The above pic was taken around 6.30 pm on a full moon evening from my spare bedroom on my 13th floor house which I use as my makeshift office. You can see the about to be inaugurated Kalaivanar Arangam, a multi purpose hall, the Doordarshan Tv tower, the Chennai Harbour & Port and ofcourse the Bay of Bengal with a full moon... Not bad at all for a 5 MP Camera! Have been using the phone for over 48 hours as I write this post. No major issues found. Ofcourse, it is not anywhere comparable to an iPhone and I don’t expect it either. I have always taken things (including people) as they are and here, I assert that I shall not sulk on this device comparing it to an Apple. As they say, with practice comes perfection and I would probably get used to Android LYF.


After closing the sale and while about to leave, I asked the Store Owner if he sells online to which he said he used to and has stopped because the big boys don’t pay his bills on time. So, I suggested him to take a look at my Hyperlocal Omni-Channel model OyeThere.com We surfed the site for about 10 minutes and seemed to be excited about the way the whole thing works. He has said he will come back with his thoughts to partner with us. He may. He may not. But I am sure, he will remain in business for a long time, coz his fundamentals are strong.

Thursday, October 23, 2014

EMIs to the rescue of Retailers

I have been receiving emailers from Bajaj Finance, one of the largest consumer finance companies in the country for a long time now, ever since I bought a couple of stuff using their services 5 years back. I still haven't unsubscribed to their mails, hoping that I get to gain a lot of insights into Consumer Behavior day in and day out. The one that I received today was a bit surprising... Even as I just finished my daily quota of early morning news releases, Bajaj Finance sends me an email that the newly launched iPhone6 can be bought using their services through EMIs, while Apple had announced earlier in the day that they have advised Retailers to discontinue the EMI Schemes specifically for the newly launched models due to overwhelming response and low stock quantity. Wonder where the communication channels failed between Apple, the Retailer and the Financing Company, clearly that there was an overlap of information to consumers which is misleading. Leading Retail chains such as Univercell, The Mobile store, EZone and a whole lot of smaller local resellers have been offering EMIs on the newly launched iPhone6 and 6 Plus.



Apple has been struggling in India, not because of a slowing market. Its quite the opposite. More and more people are embracing the Apple Ecosystem and this trend is clearly visible every time there is a new launch. For a country of over 1.2 billion with 300 million youth population, assuming a 0.1% population that would aspire to buy a new iPhone, Apple Inc has dispatched just 55,000 units of the newly launched model. This is quite amusing. Apple Sales have been scaling higher and higher in India over the last 2-3 years, yet the US Headquarters hasn't been giving the subsidiary and the market its due. In fact, it was the news recently that Apple India had to almost fight with HQ to advance the sales of the newly launched models ahead of Diwali to cash in on Festive sales. That the Sales would have been the same otherwise too, is another matter.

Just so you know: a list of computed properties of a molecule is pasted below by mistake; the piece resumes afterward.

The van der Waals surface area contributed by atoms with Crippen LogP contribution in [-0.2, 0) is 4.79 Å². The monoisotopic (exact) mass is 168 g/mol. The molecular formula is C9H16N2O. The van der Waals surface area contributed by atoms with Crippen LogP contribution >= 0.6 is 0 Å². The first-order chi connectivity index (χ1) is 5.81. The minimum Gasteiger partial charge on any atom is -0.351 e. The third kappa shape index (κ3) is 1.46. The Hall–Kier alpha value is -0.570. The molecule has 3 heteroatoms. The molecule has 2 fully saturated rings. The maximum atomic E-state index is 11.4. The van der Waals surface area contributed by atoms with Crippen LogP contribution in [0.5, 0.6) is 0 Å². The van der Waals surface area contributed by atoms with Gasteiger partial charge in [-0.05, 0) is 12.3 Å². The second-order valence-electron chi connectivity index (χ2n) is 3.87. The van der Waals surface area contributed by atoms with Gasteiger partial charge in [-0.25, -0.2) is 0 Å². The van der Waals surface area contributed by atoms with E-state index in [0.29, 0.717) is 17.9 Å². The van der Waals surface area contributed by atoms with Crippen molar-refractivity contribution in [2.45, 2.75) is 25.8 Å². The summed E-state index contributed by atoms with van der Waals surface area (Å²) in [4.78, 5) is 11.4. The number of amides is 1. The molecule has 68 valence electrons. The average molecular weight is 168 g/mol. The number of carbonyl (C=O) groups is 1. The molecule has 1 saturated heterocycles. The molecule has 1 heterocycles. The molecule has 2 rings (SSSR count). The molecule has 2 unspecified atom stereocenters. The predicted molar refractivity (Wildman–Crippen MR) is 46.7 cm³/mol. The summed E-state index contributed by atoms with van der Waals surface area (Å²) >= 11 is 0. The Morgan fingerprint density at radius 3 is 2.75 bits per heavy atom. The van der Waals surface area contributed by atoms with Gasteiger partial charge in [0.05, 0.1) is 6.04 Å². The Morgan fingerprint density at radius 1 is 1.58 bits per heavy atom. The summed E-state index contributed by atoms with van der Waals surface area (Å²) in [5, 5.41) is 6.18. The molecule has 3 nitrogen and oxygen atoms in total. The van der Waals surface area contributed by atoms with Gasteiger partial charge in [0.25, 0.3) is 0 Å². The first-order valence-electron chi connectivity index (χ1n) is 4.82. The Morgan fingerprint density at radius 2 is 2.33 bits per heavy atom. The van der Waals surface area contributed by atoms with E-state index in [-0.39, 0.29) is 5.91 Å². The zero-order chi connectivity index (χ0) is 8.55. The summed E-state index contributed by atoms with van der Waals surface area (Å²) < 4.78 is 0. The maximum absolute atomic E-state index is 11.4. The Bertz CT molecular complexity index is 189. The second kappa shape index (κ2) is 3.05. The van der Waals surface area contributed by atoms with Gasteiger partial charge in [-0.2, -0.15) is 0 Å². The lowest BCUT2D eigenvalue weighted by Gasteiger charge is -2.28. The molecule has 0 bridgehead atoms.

So why has Apple advised Retailers not to offer EMIs on the newly launched models? According to trade partners, the reason is three fold. To begin with, the company wants to create an atmosphere of desirability - EMI is the easiest way for youngsters to posess the product and Apple wants to keep it away from this lot of consumers. By not offering the EMI, only those who can really afford would end up buying the new models and it would command a premium in the market for a much longer time. Second, Apple and the Retailer would have to bear the interest costs partially since the EMI would be offered interest free to the consumer and it wants to minimise this cost at the moment. Third, Apple wants to clear the past inventory in the market; Models such as the iPhone 4 and 4S which were released over 3-4 years ago are still available to buy in the market and since there is no bigger market opportunity than India, Apple perhaps wants to clear the last lot of models asap.

So, if you are looking for a great deal on an older model of iPhone, now is the time. Rush to your nearest Retailer and negotiate a good deal, which I am sure they would be happy to offer. After all, an Apple product has a wonderful ecosystem and the older models too have a great experience to offer.

Sunday, October 19, 2014

The iPhone Saga continues...

When I posted on my Facebook page at 11.35pm on the night of 16 Oct. 2014 that I was the first in the city of Chennai to receive a 64 GB Gold variant of the iPhone 6, someone sarcastically quipped "So?!?" Well. It was no big deal. Really. Anyone could have been the first one if they had put in the effort. And for me, it was pure fun. And a Retailer's delight too - to see how a Retailer delights his customers through completing a much anticipated and well hyped "transaction". In many parts of the country, the event was quite publicized and draw discerning customers to the Retail Stores - one retailer in Chennai had gone a step ahead to rope in leading actress Hansika Motwani to do the honours. India's largest mobile store chain, The Mobile Store took a full page Ad in national newspapers urging people to preorder and get the device in the midnight. Flipkart, India's largest ECommerce company along with rivals Snapdeal and Amazon was taking preorders promising one-day delivery. Crazy Apple Fans lined up the outsides of the Retail Stores, from UB City in Bangalore to Select City Walk in New Delhi's posh Saket area. I, however chose to skip the queues and chose to book with a low-key Retailer close to my workplace. I really took a chance with this Retail Shop, it is called Hello World located at Adyar, in South Chennai. They charged me Rs. 5,000 as booking charges 5 days before the original launch and assured to deliver the phone by midnight.